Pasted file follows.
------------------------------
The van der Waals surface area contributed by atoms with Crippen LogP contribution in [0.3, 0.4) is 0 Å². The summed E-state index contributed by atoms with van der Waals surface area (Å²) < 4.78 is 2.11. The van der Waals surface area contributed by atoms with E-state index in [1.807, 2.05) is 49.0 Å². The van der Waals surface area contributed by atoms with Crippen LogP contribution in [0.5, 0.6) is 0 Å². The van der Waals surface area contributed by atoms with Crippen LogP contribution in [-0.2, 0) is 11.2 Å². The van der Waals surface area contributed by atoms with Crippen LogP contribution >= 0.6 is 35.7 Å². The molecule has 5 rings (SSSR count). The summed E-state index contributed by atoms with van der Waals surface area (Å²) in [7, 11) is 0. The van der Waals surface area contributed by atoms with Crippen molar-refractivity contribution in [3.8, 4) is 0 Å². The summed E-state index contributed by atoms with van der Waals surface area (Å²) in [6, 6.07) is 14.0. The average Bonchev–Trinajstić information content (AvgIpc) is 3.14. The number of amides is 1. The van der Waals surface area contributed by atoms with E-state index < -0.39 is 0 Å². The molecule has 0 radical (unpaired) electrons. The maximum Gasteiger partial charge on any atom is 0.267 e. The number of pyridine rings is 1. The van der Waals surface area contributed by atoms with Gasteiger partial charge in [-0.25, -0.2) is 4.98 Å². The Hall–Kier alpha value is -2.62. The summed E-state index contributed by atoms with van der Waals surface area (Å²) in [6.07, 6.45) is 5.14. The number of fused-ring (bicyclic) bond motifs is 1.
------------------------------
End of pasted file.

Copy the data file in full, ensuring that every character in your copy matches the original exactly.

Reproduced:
The van der Waals surface area contributed by atoms with Crippen LogP contribution in [0.3, 0.4) is 0 Å². The summed E-state index contributed by atoms with van der Waals surface area (Å²) < 4.78 is 2.11. The van der Waals surface area contributed by atoms with E-state index in [1.807, 2.05) is 49.0 Å². The van der Waals surface area contributed by atoms with Crippen LogP contribution in [0.5, 0.6) is 0 Å². The van der Waals surface area contributed by atoms with Crippen LogP contribution in [-0.2, 0) is 11.2 Å². The van der Waals surface area contributed by atoms with Crippen LogP contribution >= 0.6 is 35.7 Å². The molecule has 5 rings (SSSR count). The summed E-state index contributed by atoms with van der Waals surface area (Å²) in [7, 11) is 0. The van der Waals surface area contributed by atoms with Crippen molar-refractivity contribution in [3.8, 4) is 0 Å². The summed E-state index contributed by atoms with van der Waals surface area (Å²) in [6, 6.07) is 14.0. The average Bonchev–Trinajstić information content (AvgIpc) is 3.14. The number of amides is 1. The van der Waals surface area contributed by atoms with E-state index < -0.39 is 0 Å². The molecule has 0 radical (unpaired) electrons. The maximum Gasteiger partial charge on any atom is 0.267 e. The number of pyridine rings is 1. The van der Waals surface area contributed by atoms with Gasteiger partial charge in [-0.25, -0.2) is 4.98 Å². The Hall–Kier alpha value is -2.62. The summed E-state index contributed by atoms with van der Waals surface area (Å²) in [6.07, 6.45) is 5.14. The number of fused-ring (bicyclic) bond motifs is 1.